Odds and Ends
2 5, 2:51pm
Actually this sourced article:
- has inaccurate reporting. The reason being that unlike in other nations, in Sweden what is classified under the legal stature of ' rape ' in research methodology includes but is not limited to all cases of reported sexual assault, as well as all reported cases of rape regardless of conviction. In most countries the reports of rape either only include convictions of rape, or them and unresolved accusations. Another variable is that people and especially women now feel more comfortable openly talking about it and reporting sexual assault and rape, which I find to be a good thing that there is less stigma attached to reporting on a crime, and it is not seen as a shame or the victims fault.
Indeed the research paper from Amnesty International:
- that the:
- vaguely referred to says the following on the abstract definition of rape section: " In Norway and Sweden, the letter of the law allows even slight use of force to be interpreted as
constituting rape: [...] From a human rights perspective, it is important that acts which do not include any kind of
penetration or intercourse are criminalized when the act seriously infringes the sexual
autonomy and integrity of the victim. This is the case in most of the Nordic countries. In
Denmark, Norway and Sweden, in addition to oral, vaginal or anal penetration with body parts
or objects, rape definitions also include comparable forced sexual acts that do not require any
kind of penetration: such as touching of genitals or masturbation. " - a legal stature I find to be in the right direction, absent from my nation much to my shame.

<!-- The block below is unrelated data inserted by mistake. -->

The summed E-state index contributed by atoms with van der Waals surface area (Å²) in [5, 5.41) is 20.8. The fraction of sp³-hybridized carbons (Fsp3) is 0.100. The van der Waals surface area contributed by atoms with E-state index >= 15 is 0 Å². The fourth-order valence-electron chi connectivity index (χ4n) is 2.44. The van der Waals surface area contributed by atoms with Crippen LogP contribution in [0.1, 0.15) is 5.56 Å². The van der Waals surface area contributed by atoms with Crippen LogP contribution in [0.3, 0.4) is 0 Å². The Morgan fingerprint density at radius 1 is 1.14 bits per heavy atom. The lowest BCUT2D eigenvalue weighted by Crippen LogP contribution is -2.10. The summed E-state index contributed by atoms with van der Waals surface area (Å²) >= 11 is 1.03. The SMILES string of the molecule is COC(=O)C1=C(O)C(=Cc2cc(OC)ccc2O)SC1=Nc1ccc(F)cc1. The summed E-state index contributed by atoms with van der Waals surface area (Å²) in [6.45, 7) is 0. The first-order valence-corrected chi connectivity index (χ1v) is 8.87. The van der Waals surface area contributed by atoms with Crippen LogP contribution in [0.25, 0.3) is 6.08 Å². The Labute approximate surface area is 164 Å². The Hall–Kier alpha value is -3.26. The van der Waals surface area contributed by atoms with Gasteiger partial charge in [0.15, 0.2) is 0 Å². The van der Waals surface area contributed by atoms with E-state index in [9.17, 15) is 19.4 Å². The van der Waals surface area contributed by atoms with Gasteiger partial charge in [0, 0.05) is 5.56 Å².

When you consider what constitutes as ' rape ' under Swedish research methodology, the articles reporting on:
- are misleading, but not extraordinary. Indeed sexual assaults are not usually resolved in courts and are more common than rapes, therefore they inflate claims such as the one: " On 23 April 2010 Carina Hägg and Nalin Pekgul (respectively MP and chairwoman of Social Democratic Women in Sweden) wrote in the Göteborgs-Posten that "up to 90% of all reported rapes never get to court. " - Source:
- Of course they won't, because sexual assaults are not resolved in courts. Neither are accusations of rape unless there is enough evidence for the government to make a case against a citizen. This is actually quite standard procedure in a lot of places in the world. I am not commenting whether it ought or ought not to be like that, but it is not unusual to see a reporting of a statistic that lacks context which it relies on.
While it is unfortunate that rape is an elusive crime and difficult to solve or protect against, it should be recognized to the extent which all reporting can be accurate and inaccurate, because not knowing any better often leads to misguided perceptions. When you do account for the difference in research methodology and calculate the differential index, you'll notice that Sweden has a relatively small frequency of convicted rapes by the world standards. Of course this is noting we are only speaking of convicted cases, it is near impossible to tell how many of the unresolved cases are true in any part of the world.
Personally i wish none are, not because I don't want justice to be served but because nobodies autonomy should be violated. But that is not the world we live in unfortunately, and therefore I hope that every person gets justice properly. 1 is 1 too many in any case, there is zero tolerance for violating someones right for privacy and autonomy. I'd like to think I went to study mental health so I could especially hope those whose autonomy has been violated. What it does to a person is heartbreaking.
The best we can hope to do currently is educate people on the subject matter and seek ways in which we could more effectively solve these crimes and more effectively investigate the claims and protect those who have been sexually violated. Of that I presume we can all agree upon.